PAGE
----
2,000 years old!

2,000 years old!

Augusta Raurica Theater

Augusta Raurica Theater

Cartwheels on stage

Cartwheels on stage

Lunch in the Roman theater

Lunch in the Roman theater

The steps and seats of the theater

The steps and seats of the theater

Theater entrance

Theater entrance

The theater has been excavated and the remaining, original structures preserved. Modern stone replaces what was lost to time, and the theater is still in use. It is a beautiful spot!

On the outskirts of Basel we decided that we would find a hotel in Basel. It was getting late and we were too tired to make it on to France and a campground.

Taking a break on the outskirts of Basel

Taking a break on the outskirts of Basel

After so many days in the quiet countryside, coming into the city felt like culture shock. We found a hotel in center city, but not before Jette caught her front wheel in a crack between the bike lane and gutter pan of the curb and took a tumble. Scraped knee.

Jette took a tumble

Jette took a tumble

Scraped knee

Scraped knee

We made our way through town and to a very nice hotel. Showered, found a grocery store, munched on dinner in our room, and crashed. We were tired!

Up the hill in Basel

Up the hill in Basel

Bike parking at the hotel

Bike parking at the hotel

Hotel room window

Hotel room window

View from our hotel room

View from our hotel room

Another view

Another view

Walking to the grocery store

Walking to the grocery store

Hugs

Hugs

Finding dinner

Finding dinner

Basel

Basel

Basel at night

Basel at night

Another night shot

Another night shot

OK, Im’m out of time. Have to get out bags packed and on the bikes for today!

Night Train to Lindau

After a month in Amsterdam, Mila’s broken arm has healed enough that we are giving the Eurovelo 15 Cycle Route another shot. We’re taking the train to Lindau, about 100km from where she broke her arm in Chur, to give it another go. Our visas expire and we have a flight out of Europe on Sept. 27th, so we will have to cover more kilometers per day than we originally planned. We also have a new bicycle trailer to help carry our load. We’ll be traveling for some months after our bicycle trip, so we are carrying more stuff that one might normally carry on a bicycle tour like this.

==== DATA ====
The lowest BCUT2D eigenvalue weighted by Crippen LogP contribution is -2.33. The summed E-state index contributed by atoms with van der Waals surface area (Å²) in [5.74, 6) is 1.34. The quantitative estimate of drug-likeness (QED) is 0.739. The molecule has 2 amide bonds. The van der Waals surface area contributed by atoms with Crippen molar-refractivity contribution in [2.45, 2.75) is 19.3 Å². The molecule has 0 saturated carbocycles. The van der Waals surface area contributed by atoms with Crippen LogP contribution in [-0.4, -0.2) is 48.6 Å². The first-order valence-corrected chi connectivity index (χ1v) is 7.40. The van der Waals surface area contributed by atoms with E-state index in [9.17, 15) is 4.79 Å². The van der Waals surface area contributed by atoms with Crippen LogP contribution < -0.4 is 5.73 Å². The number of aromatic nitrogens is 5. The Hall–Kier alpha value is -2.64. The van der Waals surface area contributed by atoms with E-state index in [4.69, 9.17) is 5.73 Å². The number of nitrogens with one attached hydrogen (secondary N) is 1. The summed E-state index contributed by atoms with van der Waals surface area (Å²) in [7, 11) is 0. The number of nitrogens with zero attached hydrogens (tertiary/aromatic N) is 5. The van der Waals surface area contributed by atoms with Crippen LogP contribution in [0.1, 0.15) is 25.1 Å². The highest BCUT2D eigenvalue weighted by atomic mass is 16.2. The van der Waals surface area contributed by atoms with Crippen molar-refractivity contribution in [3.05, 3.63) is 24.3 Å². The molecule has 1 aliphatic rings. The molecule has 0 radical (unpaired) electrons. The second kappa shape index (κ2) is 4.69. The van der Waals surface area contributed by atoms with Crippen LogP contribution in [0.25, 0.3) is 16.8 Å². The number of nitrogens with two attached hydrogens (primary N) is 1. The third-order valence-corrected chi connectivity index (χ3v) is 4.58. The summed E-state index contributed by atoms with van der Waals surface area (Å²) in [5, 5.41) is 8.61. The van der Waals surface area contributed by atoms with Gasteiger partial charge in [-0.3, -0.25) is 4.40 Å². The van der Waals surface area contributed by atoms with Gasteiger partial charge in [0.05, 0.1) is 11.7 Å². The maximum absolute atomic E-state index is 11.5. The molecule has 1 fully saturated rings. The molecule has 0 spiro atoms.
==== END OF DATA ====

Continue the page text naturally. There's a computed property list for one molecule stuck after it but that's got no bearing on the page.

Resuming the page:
This post is backdated. I’m actually writing and posting this from Basel on our 8th day back on the road. Trying to catch up on blog posts now that we have power and internet.

New bicycle trailer

Mila is healing quickly and we are planning to get back on our bikes to tackle the Rhine at the end of the month. We have train tickets to Bregenz, Austria which is just past Chur – where Mila broke her arm.

Bregenz

We will then make another attempt at cycling to the mouth of the Rhine at the North Sea. The catch is that we will have to do it much more quickly than we originally planned. The original idea was to make it a slow and leisurely ride with not too many kilometers (miles) per day, and the time to stop and enjoy the interesting places that we might find along the way. Regrettably the EU will only allow us to stay 90 days out of any 180 days. This means that we have to be out of the EU (actually the Schengen Countries) by the 28th of September. That gives us about one month to git ‘er done.

To help address the issues of way-too-much-stuff and overloaded bikes, we’ve bought a trailer.

Dutch trains don’t allow trailers, but this one is designed with that in mind. The wheels and the tow bar pop off and the trailer instantly becomes a big duffel bag. With some luck we can get it onto the trains.

As with everything there are tradeoffs, but hopefully the benefits of getting a bunch of junk off our bikes and onto the trailer will outweigh the costs. The pros and cons of trailers are endlessly debated and there are stalwarts in both camps. I won’t rehash them here, but if you are interested, here is one guy’s detailed analysis and a quick Google search will reveal about a million more.

Most importantly, having the trailer will allow us to shift a bunch of our load off of Mila’s bike for less stress on her arm and improved bike handling and safety. It will also shift much of the load on my bike from the frame to the trailer, which will also greatly improve the handling of my bike. I just hope the rear triangle of the frame is strong enough to handle the loaded trailer! That risk comes along with my stubbornness/madness of wanting to do the trip with the simplest “regular” bikes and not a bunch of specialized touring gear. That would be too easy, LOL!